There are two main reasons to use a 2-speed gearbox:
Faster Sprint Times – Low gear is used for higher acceleration and high gear is used for faster top speeds, with a typical shifter spread of around 2-3x. This allows you to get from point A to point B faster than a single speed gearbox with the same motor power. In order to see any significant benefit though, you need to be sprinting a far distance (more than half the field length) and implement auto-shifting code. And even then you’re only saving a second or two each run. Nowadays it’s a lot easier to just throw 6 Falcons on your drivetrain and get more or less the same sprint time with much less complexity.
More Pushing Power – High gear is used for most of the match and low gear is used on the relatively rare occasion that you need to push another robot out of your way, with a typical shifter spread of around 5-6x. For games with wide open fields this isn’t necessary because you can avoid defense with speed, but it can be useful on more closed-down fields where you would expect to see defense in high-traffic areas. A very slow low gear allows for maximum pushing power without causing brownouts or tripping breakers.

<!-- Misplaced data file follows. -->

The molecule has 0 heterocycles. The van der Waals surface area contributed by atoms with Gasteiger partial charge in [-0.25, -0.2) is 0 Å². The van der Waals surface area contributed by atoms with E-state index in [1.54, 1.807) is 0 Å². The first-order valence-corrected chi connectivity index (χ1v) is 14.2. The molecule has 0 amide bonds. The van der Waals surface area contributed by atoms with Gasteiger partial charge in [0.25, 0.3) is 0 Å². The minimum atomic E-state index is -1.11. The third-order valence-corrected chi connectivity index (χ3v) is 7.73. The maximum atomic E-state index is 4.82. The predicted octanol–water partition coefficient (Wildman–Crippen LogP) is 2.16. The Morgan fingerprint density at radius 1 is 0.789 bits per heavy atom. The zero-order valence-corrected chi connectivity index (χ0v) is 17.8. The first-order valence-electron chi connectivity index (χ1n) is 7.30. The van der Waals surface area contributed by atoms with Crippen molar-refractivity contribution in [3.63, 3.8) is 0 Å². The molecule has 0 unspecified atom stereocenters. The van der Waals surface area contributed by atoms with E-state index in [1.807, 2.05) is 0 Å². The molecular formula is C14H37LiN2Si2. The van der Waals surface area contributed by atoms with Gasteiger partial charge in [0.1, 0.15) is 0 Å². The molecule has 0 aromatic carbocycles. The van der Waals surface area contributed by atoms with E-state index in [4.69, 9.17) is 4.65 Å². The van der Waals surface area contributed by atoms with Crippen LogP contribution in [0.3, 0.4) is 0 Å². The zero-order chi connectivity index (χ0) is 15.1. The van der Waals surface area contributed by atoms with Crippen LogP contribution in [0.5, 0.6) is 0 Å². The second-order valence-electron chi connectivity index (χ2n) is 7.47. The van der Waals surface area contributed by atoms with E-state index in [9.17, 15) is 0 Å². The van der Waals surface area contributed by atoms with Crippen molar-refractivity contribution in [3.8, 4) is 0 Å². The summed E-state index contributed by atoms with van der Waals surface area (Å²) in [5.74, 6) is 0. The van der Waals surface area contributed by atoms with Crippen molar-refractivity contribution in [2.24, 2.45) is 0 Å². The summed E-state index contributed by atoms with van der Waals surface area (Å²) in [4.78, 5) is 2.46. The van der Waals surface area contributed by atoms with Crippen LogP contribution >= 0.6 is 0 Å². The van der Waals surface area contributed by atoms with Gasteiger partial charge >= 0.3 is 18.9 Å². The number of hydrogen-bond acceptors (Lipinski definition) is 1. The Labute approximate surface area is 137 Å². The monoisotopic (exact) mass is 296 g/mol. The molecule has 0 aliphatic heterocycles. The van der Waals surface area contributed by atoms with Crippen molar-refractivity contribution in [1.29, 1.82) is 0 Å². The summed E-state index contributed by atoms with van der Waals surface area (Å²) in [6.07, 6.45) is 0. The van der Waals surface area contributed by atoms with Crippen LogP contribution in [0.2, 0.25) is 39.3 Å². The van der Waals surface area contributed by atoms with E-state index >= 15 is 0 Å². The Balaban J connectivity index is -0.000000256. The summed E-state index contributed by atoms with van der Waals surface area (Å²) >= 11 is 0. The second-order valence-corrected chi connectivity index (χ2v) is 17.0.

Because of the difference in shifter spread and overall speeds, you generally need to pick one reason or the other for using a shifter. It’s hard to find ratios that give both benefits, and if you do you’re likely not getting either benefit in full.
For 2020, we chose to use a shifter to get extra pushing power. A number of times in 2019 we were hampered by defense where we could neither drive around it nor push through it. In our strategy discussions this year we saw a few points on the field where we were afraid that may happen again, so we decided the shifter was worth it. Our drivetrain was designed so that most of the time we would stay in high gear (18 ft/s), which was optimized for sprinting ~15 ft without shifting. When needed we would shift into low gear (~4 ft/s) which was optimized to give us the maximum pushing power at a slow speed without tripping breakers or causing brownouts. A spring return was designed to return the gearbox to high gear in case of pressure loss, but it was never implemented. We found this to be useful to help beat defense at the one event we attended, using it 1-2 times per match on average.